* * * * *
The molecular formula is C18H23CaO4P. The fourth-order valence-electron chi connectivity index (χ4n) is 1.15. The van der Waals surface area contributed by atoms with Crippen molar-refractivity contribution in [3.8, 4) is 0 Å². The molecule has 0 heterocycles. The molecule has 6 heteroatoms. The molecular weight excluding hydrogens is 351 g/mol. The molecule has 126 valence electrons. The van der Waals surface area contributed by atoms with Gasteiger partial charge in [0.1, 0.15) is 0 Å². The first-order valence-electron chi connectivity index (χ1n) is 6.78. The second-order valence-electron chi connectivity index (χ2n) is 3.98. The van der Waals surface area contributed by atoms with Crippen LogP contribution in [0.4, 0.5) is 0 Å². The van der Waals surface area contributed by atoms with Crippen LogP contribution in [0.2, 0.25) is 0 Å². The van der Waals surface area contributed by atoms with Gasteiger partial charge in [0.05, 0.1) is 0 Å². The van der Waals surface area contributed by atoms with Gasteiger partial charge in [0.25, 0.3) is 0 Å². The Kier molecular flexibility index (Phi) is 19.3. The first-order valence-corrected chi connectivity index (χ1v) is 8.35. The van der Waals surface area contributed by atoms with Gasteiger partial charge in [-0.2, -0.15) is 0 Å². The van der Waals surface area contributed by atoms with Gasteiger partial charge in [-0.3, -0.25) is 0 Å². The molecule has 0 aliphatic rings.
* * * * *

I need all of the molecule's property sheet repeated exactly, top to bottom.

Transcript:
The molecular formula is C18H23CaO4P. The fourth-order valence-electron chi connectivity index (χ4n) is 1.15. The van der Waals surface area contributed by atoms with Crippen molar-refractivity contribution in [3.8, 4) is 0 Å². The molecule has 0 heterocycles. The molecule has 6 heteroatoms. The molecular weight excluding hydrogens is 351 g/mol. The molecule has 126 valence electrons. The van der Waals surface area contributed by atoms with Gasteiger partial charge in [0.1, 0.15) is 0 Å². The first-order valence-electron chi connectivity index (χ1n) is 6.78. The second-order valence-electron chi connectivity index (χ2n) is 3.98. The van der Waals surface area contributed by atoms with Crippen LogP contribution in [0.4, 0.5) is 0 Å². The van der Waals surface area contributed by atoms with Crippen LogP contribution in [0.2, 0.25) is 0 Å². The van der Waals surface area contributed by atoms with Gasteiger partial charge in [0.05, 0.1) is 0 Å². The van der Waals surface area contributed by atoms with Gasteiger partial charge in [0.25, 0.3) is 0 Å². The Kier molecular flexibility index (Phi) is 19.3. The first-order valence-corrected chi connectivity index (χ1v) is 8.35. The van der Waals surface area contributed by atoms with Gasteiger partial charge in [-0.2, -0.15) is 0 Å². The van der Waals surface area contributed by atoms with Gasteiger partial charge in [-0.3, -0.25) is 0 Å². The molecule has 0 aliphatic rings.